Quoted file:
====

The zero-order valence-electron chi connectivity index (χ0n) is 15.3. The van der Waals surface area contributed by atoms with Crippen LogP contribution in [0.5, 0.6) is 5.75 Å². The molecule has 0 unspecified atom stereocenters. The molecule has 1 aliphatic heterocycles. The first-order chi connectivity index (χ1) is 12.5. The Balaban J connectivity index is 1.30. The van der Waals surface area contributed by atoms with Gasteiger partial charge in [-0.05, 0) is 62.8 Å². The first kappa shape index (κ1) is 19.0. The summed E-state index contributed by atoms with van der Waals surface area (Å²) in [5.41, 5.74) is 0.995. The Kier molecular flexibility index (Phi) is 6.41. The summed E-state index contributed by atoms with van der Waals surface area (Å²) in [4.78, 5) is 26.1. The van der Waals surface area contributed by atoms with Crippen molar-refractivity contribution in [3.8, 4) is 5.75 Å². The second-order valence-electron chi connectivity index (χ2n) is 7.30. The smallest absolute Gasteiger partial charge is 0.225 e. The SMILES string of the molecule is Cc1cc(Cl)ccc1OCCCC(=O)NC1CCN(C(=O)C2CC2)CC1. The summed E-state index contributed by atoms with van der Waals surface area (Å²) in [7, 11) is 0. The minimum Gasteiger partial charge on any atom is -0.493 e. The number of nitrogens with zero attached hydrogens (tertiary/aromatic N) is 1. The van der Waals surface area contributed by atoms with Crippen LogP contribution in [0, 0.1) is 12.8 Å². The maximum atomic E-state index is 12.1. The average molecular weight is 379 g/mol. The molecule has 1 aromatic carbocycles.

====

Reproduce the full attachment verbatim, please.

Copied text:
The zero-order valence-electron chi connectivity index (χ0n) is 15.3. The van der Waals surface area contributed by atoms with Crippen LogP contribution in [0.5, 0.6) is 5.75 Å². The molecule has 0 unspecified atom stereocenters. The molecule has 1 aliphatic heterocycles. The first-order chi connectivity index (χ1) is 12.5. The Balaban J connectivity index is 1.30. The van der Waals surface area contributed by atoms with Gasteiger partial charge in [-0.05, 0) is 62.8 Å². The first kappa shape index (κ1) is 19.0. The summed E-state index contributed by atoms with van der Waals surface area (Å²) in [5.41, 5.74) is 0.995. The Kier molecular flexibility index (Phi) is 6.41. The summed E-state index contributed by atoms with van der Waals surface area (Å²) in [4.78, 5) is 26.1. The van der Waals surface area contributed by atoms with Crippen molar-refractivity contribution in [3.8, 4) is 5.75 Å². The second-order valence-electron chi connectivity index (χ2n) is 7.30. The smallest absolute Gasteiger partial charge is 0.225 e. The SMILES string of the molecule is Cc1cc(Cl)ccc1OCCCC(=O)NC1CCN(C(=O)C2CC2)CC1. The summed E-state index contributed by atoms with van der Waals surface area (Å²) in [7, 11) is 0. The minimum Gasteiger partial charge on any atom is -0.493 e. The number of nitrogens with zero attached hydrogens (tertiary/aromatic N) is 1. The van der Waals surface area contributed by atoms with Crippen LogP contribution in [0, 0.1) is 12.8 Å². The maximum atomic E-state index is 12.1. The average molecular weight is 379 g/mol. The molecule has 1 aromatic carbocycles.